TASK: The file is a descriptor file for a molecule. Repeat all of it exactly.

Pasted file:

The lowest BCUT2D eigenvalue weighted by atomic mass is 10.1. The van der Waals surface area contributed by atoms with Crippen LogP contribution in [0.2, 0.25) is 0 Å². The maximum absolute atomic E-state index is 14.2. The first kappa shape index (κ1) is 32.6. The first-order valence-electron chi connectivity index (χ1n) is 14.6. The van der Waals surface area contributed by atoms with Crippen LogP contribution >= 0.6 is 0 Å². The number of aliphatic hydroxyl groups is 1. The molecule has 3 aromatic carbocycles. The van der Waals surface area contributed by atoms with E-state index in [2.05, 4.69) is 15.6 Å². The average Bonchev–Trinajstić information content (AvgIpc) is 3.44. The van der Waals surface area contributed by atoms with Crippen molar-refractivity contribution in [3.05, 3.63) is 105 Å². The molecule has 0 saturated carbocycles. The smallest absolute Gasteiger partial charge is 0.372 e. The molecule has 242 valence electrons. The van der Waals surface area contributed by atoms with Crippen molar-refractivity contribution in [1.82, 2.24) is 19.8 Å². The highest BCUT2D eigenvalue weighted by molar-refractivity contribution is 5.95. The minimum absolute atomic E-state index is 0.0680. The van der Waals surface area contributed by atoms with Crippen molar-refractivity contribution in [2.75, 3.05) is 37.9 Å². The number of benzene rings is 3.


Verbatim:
The lowest BCUT2D eigenvalue weighted by atomic mass is 10.1. The van der Waals surface area contributed by atoms with Crippen LogP contribution in [0.2, 0.25) is 0 Å². The maximum absolute atomic E-state index is 14.2. The first kappa shape index (κ1) is 32.6. The first-order valence-electron chi connectivity index (χ1n) is 14.6. The van der Waals surface area contributed by atoms with Crippen LogP contribution >= 0.6 is 0 Å². The number of aliphatic hydroxyl groups is 1. The molecule has 3 aromatic carbocycles. The van der Waals surface area contributed by atoms with E-state index in [2.05, 4.69) is 15.6 Å². The average Bonchev–Trinajstić information content (AvgIpc) is 3.44. The van der Waals surface area contributed by atoms with Crippen molar-refractivity contribution in [3.05, 3.63) is 105 Å². The molecule has 0 saturated carbocycles. The smallest absolute Gasteiger partial charge is 0.372 e. The molecule has 242 valence electrons. The van der Waals surface area contributed by atoms with Crippen molar-refractivity contribution in [1.82, 2.24) is 19.8 Å². The highest BCUT2D eigenvalue weighted by molar-refractivity contribution is 5.95. The minimum absolute atomic E-state index is 0.0680. The van der Waals surface area contributed by atoms with Crippen molar-refractivity contribution in [2.75, 3.05) is 37.9 Å². The number of benzene rings is 3.